La Rochelle kick quite a bit but how they kick is really important. Just looking at the raw numbers, you see La Rochelle with 23 kicks compared to Leinster’s 21 but the point of difference is in the length of the kicks. La Rochelle kicked an average of six metres longer per kick than Leinster and used kicking more proactively.

Even from their restarts, you could see a direct strategy to target Leinster’s deep left backfield to force McGrath into exiting.

They also had no issue in taking kick chase pressure options to the flank nice and early to challenge Leinster where they have shown to be less than elite – their fielding and back field positioning. Sure, Leinster really used the sun on Leyds to great effect in the first half but La Rochelle’s kicking strategy looked a little deeper, to me.

You can see the roots of La Rochelle’s energy conservation here too – they kicked away decent field position in Leinster’s 50-22 to pressure the wings and backfield cover.

La Rochelle kept targeting the left backfield on their restarts. Keep an eye on Skeleton here too – he was always on the non-target side so he wasn’t under pressure to make up the defensive line immediately. All this conserves his energy. La Rochelle would have been aware of Leinster’s desire to “move their pack around” because that’s one of the things you do, or try to do, when you have a power differential.

Even then, who looks like they are expending more energy on the below sequence?

When it comes to kicking tendencies, elements of this 22 sequence seems unusually panicky from a Leinster perspective, even if we accept that they were looking to stretch La Rochelle’s cardio and find Skelton in the middle to wider channel.

Even then, how is Skelton playing 80 minutes? He isn’t counter-jumping, he only jumped in the lineout once or twice and was mainly a lifter/mauler when he wasn’t standing in midfield as a ball carrier, he isn’t expected to cover massive amounts of ground defensively and he didn’t move outside of the middle of the field offensively for the entire game.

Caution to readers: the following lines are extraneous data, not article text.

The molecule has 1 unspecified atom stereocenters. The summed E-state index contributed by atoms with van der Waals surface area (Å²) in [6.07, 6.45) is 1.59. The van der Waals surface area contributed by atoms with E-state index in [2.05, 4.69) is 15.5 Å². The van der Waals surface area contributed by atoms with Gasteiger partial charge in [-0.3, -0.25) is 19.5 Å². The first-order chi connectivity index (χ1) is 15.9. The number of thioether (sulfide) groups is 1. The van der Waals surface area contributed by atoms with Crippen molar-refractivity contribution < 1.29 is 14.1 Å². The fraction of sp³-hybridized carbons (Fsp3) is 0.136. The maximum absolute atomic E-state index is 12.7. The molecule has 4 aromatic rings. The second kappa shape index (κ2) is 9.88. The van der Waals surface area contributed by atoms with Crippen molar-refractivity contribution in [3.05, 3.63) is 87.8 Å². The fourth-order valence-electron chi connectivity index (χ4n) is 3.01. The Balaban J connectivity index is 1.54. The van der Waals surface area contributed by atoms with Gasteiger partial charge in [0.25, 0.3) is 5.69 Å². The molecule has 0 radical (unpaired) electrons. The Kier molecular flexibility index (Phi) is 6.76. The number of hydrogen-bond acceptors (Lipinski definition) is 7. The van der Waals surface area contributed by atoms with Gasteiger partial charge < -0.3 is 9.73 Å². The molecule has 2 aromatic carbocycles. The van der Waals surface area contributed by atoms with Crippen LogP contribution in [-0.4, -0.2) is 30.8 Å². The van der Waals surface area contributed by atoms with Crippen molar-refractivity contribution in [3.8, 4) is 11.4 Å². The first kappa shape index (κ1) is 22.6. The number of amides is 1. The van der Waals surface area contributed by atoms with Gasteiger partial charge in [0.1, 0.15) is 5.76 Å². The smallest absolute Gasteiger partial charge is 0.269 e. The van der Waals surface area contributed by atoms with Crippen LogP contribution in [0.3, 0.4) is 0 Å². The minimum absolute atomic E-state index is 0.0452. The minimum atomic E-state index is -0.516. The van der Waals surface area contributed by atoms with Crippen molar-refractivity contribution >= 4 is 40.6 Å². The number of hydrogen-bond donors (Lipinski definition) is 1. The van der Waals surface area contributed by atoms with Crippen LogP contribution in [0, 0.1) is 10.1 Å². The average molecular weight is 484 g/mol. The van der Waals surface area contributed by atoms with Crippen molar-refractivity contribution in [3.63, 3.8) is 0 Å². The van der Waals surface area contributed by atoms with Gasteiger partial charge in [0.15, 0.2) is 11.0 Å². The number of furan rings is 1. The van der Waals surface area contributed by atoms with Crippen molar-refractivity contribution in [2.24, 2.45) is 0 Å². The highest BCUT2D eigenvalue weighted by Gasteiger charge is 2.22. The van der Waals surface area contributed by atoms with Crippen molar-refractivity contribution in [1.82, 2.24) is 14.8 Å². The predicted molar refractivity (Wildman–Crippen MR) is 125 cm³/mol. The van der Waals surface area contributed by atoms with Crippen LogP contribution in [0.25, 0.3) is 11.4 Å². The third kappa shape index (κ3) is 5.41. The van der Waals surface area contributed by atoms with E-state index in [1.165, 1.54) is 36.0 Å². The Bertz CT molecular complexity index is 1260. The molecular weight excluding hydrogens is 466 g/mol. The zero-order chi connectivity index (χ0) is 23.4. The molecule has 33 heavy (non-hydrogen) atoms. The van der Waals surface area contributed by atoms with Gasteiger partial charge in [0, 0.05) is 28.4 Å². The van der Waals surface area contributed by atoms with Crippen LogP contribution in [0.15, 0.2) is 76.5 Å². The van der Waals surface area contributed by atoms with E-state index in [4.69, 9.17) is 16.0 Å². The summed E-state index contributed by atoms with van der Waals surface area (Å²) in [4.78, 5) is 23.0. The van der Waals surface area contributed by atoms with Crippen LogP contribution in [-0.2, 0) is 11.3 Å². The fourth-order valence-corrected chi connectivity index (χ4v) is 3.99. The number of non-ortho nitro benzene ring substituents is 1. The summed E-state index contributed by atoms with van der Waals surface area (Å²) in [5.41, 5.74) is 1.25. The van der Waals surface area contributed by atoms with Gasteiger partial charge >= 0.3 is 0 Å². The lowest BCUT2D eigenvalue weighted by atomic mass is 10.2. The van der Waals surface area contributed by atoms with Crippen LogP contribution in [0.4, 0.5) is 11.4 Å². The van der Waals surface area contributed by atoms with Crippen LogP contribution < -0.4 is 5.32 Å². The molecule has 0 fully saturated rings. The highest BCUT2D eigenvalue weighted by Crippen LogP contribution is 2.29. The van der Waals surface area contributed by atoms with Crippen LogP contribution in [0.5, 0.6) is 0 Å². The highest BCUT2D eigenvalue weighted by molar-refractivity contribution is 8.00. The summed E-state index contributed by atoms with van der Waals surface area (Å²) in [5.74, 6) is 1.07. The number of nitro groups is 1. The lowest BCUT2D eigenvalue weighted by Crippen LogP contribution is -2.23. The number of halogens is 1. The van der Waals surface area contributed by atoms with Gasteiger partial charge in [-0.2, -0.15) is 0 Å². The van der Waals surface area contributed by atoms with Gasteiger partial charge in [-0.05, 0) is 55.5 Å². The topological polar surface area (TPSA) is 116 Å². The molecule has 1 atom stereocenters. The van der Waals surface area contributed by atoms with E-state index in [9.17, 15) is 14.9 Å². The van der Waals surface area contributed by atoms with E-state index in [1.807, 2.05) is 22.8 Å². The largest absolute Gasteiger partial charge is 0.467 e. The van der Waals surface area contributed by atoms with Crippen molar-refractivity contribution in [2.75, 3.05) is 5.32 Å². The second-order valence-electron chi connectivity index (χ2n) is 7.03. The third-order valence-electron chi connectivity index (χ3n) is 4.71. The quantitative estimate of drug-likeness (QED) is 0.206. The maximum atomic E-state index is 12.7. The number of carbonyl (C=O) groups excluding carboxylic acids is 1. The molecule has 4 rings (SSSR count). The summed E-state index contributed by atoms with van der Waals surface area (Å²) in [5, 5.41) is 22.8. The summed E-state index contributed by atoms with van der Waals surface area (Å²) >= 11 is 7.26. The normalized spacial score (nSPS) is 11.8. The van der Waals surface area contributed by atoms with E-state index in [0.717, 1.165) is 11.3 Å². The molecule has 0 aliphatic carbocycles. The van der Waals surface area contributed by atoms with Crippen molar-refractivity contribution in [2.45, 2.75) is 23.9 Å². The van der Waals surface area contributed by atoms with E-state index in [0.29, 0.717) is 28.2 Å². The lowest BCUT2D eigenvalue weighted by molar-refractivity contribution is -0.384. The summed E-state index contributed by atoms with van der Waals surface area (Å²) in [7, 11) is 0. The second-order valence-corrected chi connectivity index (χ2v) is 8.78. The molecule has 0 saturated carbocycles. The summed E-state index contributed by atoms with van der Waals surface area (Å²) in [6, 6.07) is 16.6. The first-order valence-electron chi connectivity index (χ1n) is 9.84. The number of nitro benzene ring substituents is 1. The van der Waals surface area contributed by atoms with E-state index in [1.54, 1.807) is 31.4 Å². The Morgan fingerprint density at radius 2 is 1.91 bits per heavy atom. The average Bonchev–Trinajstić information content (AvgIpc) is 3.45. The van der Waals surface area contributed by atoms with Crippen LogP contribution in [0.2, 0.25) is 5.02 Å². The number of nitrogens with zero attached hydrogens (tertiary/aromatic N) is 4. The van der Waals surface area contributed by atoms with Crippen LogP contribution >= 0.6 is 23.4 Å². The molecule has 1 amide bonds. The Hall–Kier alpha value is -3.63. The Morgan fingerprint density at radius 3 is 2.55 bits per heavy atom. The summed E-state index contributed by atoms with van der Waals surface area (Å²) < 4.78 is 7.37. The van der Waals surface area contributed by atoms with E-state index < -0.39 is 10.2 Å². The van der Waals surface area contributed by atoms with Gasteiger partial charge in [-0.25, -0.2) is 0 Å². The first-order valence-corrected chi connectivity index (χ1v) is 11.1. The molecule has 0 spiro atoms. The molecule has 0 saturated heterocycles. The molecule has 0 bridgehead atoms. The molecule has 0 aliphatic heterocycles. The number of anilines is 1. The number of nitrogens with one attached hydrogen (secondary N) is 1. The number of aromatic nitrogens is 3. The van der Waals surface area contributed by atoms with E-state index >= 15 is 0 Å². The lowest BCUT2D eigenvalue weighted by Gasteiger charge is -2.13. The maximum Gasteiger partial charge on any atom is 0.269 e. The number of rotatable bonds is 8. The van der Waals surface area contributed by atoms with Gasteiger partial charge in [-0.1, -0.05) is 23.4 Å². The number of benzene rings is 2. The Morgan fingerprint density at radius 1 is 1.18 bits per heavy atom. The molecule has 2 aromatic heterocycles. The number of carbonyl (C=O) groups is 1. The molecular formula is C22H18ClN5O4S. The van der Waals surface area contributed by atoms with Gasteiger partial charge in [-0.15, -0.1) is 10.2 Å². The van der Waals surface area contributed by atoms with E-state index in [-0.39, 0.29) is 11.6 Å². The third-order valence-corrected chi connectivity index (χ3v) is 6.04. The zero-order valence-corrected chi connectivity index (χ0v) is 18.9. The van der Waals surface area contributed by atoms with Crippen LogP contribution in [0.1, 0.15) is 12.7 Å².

When you have a dominant ball carrier like Skelton (and Aldritt) you want to make sure they are in position to pressure the opposition physically and La Rochelle’s kicking played into that too.

Watch the below sequence.

This was far from the only example. La Rochelle kicked long to limit Leinster’s use of Byrne or Lowe to exit long. Leinster’s box kicking under pressure has been a constant issue for them – Munster have tried to target McGrath and Gibson-Park in a similar way over the last two seasons to mixed success tactically – but La Rochelle had the collision dominance and a strict breakdown referee to hurt Leinster consistently when they forced them back into their own territory, be it off the restart or through their own kicking game during phase play.

Leinster never really kicked proactively during the game, as if they wanted to maximise every phase play opportunity to build phases and “move La Rochelle around”. When La Rochelle spotted opportunities, they had no issue kicking proactively.

When I watched the game back, I was surprised to see Leinster only ever kicking to exit long through Lowe with this crossfield kick on penalty advantage and Byrne kicking through on a transition being the exceptions.

Offensively, La Rochelle showed some of the same kind of layer separation that we’ve seen a lot of French teams use.

Racing 92, another team coached by O’Gara, use a similar depth to their attacking layers where the backs are recessed quite a bit behind the line of the forwards.

Here are a few examples;

This kind of depth from the gainline works because the passage of the ball happens well ahead of the effective range of Leinster’s defence and the threat of the forward pod creates lateral space for La Rochelle to attack.

This combination of effective forward carrying threats combined with deep runners not easily blitzed or tracked by Leinster’s defensive line means that La Rochelle always seemed to be operating just outside Leinster’s reach.

The physical dominance of Skelton, Aldritt and others certainly helped but it was La Rochelle’s smart kicking, restart strategy, and powerful ball carrying when they worked their way inside Leinster’s 10m line.